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W. Haresign and G. E. Lamming

Summary. Pretreatment of seasonally anoestrous Clun Forest ewes with 750 i.u. PMSG or 50 μg oestradiol benzoate 24 or 7 h respectively before a single injection of 150 μg synthetic LH-RH significantly increased the release of LH compared to that after injection of 150 μg LH-RH alone. Total LH release in the two 'combined' treatments was approximately 70% of that found at a natural oestrus, compared to 25% for LH-RH alone. All but one of the treated ewes ovulated, but only those pretreated with PMSG consistently produced corpora lutea capable of elevating peripheral plasma progesterone concentrations although these were lower than those at natural mid-cycle. These progesterone concentrations were, however, comparable to those during the natural cycle when corrected for the higher metabolic clearance rate found during anoestrus.

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Stella Acritopoulou, W. Haresign, and G. E. Lamming

Summary. Treatment of 18 cyclic Clun Forest ewes with two i.m. injections of ICI 80,996, given 9 days apart and without reference to stage of the oestrous cycle, synchronized ovulation in all ewes at a mean time interval of 73·1 ±1·6 (s.e.m.) h from the second injection. The interval from the LH peak to ovulation was 22·6 ± 0·7 h and this is comparable to previously reported figures for a natural oestrus.

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M. Khalid, W. Haresign, and M. G. Hunter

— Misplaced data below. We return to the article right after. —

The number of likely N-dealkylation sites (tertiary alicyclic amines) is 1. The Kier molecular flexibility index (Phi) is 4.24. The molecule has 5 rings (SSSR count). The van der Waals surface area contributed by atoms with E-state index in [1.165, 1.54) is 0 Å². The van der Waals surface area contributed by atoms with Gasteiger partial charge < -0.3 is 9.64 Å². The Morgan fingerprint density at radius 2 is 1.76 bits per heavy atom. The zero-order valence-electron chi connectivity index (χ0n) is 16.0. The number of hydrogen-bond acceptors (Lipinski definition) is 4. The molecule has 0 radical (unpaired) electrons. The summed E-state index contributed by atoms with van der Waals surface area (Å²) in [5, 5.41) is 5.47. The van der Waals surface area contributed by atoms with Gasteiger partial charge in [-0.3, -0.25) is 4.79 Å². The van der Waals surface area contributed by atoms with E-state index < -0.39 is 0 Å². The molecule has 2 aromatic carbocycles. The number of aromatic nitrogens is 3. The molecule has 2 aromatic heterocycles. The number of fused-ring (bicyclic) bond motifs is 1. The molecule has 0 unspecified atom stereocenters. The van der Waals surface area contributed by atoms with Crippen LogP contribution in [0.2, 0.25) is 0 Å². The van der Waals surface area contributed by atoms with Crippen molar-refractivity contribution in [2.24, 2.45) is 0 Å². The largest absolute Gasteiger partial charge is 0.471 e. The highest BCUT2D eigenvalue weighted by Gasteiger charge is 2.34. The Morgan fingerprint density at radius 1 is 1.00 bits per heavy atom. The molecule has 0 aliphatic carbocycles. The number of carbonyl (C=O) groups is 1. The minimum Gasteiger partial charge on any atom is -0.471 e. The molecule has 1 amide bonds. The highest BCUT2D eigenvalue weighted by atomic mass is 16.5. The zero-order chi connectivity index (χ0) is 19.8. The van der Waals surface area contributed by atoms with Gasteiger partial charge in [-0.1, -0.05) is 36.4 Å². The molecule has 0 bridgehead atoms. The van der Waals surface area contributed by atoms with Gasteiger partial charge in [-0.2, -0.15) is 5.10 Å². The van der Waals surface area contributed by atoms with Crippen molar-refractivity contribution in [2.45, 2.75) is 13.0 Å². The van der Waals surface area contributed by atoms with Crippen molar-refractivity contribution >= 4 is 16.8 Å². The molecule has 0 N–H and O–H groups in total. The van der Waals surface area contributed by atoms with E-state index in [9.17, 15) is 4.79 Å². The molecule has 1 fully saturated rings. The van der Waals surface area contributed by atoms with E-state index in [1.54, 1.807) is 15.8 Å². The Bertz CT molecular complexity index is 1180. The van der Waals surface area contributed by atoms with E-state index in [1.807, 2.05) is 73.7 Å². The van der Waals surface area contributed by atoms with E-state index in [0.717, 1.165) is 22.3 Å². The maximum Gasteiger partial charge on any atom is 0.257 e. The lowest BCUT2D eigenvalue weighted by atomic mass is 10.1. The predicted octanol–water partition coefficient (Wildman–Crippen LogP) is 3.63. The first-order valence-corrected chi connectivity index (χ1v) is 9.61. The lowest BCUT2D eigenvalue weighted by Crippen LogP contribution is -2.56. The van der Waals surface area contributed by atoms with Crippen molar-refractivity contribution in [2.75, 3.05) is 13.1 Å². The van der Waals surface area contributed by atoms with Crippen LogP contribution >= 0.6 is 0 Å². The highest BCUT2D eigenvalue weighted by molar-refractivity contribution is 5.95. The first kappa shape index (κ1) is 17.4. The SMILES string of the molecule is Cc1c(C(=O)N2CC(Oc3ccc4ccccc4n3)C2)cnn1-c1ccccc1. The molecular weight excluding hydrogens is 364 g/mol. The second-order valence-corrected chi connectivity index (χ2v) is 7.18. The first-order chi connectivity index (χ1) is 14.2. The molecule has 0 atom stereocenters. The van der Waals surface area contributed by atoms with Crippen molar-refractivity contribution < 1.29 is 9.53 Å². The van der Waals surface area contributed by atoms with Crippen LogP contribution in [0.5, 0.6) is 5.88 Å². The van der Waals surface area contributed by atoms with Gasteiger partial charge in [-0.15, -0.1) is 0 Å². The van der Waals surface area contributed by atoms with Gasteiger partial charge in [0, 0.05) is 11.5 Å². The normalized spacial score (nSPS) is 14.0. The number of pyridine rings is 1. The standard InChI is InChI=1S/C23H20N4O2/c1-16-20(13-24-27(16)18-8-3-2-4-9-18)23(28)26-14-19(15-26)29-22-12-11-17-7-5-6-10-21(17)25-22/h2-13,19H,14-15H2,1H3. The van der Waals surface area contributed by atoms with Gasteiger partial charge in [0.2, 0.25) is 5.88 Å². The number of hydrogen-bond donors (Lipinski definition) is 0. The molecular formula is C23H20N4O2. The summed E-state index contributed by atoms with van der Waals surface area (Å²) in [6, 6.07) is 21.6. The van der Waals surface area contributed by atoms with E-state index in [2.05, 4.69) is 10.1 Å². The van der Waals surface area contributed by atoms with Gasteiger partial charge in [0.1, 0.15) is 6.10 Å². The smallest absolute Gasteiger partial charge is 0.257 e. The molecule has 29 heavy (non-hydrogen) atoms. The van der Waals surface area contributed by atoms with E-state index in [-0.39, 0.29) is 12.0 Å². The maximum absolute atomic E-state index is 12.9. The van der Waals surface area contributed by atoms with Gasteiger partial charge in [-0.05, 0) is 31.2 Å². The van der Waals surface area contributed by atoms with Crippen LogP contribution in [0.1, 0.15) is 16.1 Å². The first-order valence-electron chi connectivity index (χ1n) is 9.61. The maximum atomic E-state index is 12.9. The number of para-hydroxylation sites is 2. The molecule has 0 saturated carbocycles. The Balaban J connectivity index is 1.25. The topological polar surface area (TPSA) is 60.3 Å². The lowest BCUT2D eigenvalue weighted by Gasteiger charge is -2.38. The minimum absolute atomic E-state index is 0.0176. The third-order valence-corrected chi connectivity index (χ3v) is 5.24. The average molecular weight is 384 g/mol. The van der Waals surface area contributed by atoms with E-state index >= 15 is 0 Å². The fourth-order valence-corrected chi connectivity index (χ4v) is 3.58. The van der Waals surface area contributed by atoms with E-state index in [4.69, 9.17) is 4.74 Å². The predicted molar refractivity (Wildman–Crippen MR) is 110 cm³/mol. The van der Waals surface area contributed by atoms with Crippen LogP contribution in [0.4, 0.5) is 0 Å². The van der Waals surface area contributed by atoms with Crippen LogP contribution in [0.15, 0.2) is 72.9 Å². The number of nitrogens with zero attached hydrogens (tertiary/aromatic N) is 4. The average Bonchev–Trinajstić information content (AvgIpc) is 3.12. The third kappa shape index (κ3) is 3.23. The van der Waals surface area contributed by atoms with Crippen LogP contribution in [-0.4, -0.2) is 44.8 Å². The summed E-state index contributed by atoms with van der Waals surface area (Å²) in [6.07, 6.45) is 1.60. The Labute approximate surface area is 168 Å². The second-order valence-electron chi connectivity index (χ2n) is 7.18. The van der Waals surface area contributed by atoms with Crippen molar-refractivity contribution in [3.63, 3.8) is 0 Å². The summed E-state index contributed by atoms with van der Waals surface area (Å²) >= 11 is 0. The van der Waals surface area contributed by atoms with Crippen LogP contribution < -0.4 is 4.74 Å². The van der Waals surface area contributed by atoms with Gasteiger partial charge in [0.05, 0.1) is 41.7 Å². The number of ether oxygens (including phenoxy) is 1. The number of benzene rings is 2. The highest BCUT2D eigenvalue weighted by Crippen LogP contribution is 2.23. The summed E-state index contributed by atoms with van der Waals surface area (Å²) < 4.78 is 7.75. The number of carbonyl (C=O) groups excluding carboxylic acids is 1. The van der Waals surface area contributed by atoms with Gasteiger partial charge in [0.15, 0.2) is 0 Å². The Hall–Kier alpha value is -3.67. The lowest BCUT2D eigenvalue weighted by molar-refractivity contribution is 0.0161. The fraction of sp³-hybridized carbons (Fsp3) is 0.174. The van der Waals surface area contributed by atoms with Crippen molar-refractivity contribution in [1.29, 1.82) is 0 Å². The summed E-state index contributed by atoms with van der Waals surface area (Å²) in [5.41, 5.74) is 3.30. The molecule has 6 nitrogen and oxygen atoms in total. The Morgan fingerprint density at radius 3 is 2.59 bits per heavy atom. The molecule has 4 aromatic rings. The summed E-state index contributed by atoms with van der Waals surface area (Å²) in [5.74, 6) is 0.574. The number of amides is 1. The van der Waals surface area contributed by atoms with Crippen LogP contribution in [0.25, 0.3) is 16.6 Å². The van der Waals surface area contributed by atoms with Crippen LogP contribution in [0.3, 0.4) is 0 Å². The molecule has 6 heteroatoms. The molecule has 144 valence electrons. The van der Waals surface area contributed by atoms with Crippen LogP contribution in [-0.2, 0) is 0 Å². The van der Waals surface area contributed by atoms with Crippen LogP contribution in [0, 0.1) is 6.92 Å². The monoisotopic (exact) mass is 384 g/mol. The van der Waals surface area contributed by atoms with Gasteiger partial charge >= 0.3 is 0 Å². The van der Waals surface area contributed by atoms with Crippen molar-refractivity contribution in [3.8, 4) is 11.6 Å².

Summary. Twenty seasonally anoestrous ewes were pretreated with progesterone for 4 days and divided into four equal groups. Ewes in Group 1 received no GnRH treatment and were slaughtered immediately after progesterone removal. Ewes in Groups 2, 3 and 4 received i.v. injections of 250 ng GnRH every 2 h for 36 h starting at the time of progesterone removal. Ewes in Group 2 were slaughtered immediately after the 36 h GnRH pulsing, while ewes in Groups 3 and 4 were given a bolus injection of 125 μg GnRH at this time and were slaughtered 2 and 10 h after the bolus injection, respectively. Blood samples were collected every 30 min from ewes in Group 4 only, from 4 h before the start of GnRH treatment until 10 h after the bolus injection. Pulsing with GnRH resulted in episodic release of LH, and the bolus injection of GnRH was immediately followed by a preovulatory type LH surge in those ewes in which an endogenous surge had not already begun. The pituitary GnRH receptor numbers were significantly higher for the ewes in Group 2 than for any of the other treatment groups, while there was no significant difference in the receptor numbers between Groups 1, 3 and 4. The results suggest an up-regulation of GnRH receptors resulting from pulsatile GnRH therapy.